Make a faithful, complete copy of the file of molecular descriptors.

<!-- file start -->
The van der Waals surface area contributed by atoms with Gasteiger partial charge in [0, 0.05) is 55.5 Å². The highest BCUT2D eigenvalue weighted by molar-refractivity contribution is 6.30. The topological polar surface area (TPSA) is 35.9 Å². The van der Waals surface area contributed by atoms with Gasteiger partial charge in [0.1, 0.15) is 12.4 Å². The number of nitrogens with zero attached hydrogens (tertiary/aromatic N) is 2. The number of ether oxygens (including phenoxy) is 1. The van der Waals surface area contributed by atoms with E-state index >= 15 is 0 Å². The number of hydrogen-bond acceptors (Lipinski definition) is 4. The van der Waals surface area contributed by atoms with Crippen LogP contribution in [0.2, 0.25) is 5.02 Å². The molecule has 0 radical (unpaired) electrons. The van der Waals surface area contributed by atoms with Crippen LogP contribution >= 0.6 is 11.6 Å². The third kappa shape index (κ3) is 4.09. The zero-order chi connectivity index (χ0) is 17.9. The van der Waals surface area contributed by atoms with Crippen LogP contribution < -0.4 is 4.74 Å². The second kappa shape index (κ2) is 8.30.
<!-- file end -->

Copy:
The van der Waals surface area contributed by atoms with Gasteiger partial charge in [0, 0.05) is 55.5 Å². The highest BCUT2D eigenvalue weighted by molar-refractivity contribution is 6.30. The topological polar surface area (TPSA) is 35.9 Å². The van der Waals surface area contributed by atoms with Gasteiger partial charge in [0.1, 0.15) is 12.4 Å². The number of nitrogens with zero attached hydrogens (tertiary/aromatic N) is 2. The number of ether oxygens (including phenoxy) is 1. The van der Waals surface area contributed by atoms with E-state index >= 15 is 0 Å². The number of hydrogen-bond acceptors (Lipinski definition) is 4. The van der Waals surface area contributed by atoms with Crippen LogP contribution in [0.2, 0.25) is 5.02 Å². The molecule has 0 radical (unpaired) electrons. The van der Waals surface area contributed by atoms with Crippen LogP contribution >= 0.6 is 11.6 Å². The third kappa shape index (κ3) is 4.09. The zero-order chi connectivity index (χ0) is 17.9. The van der Waals surface area contributed by atoms with Crippen LogP contribution < -0.4 is 4.74 Å². The second kappa shape index (κ2) is 8.30.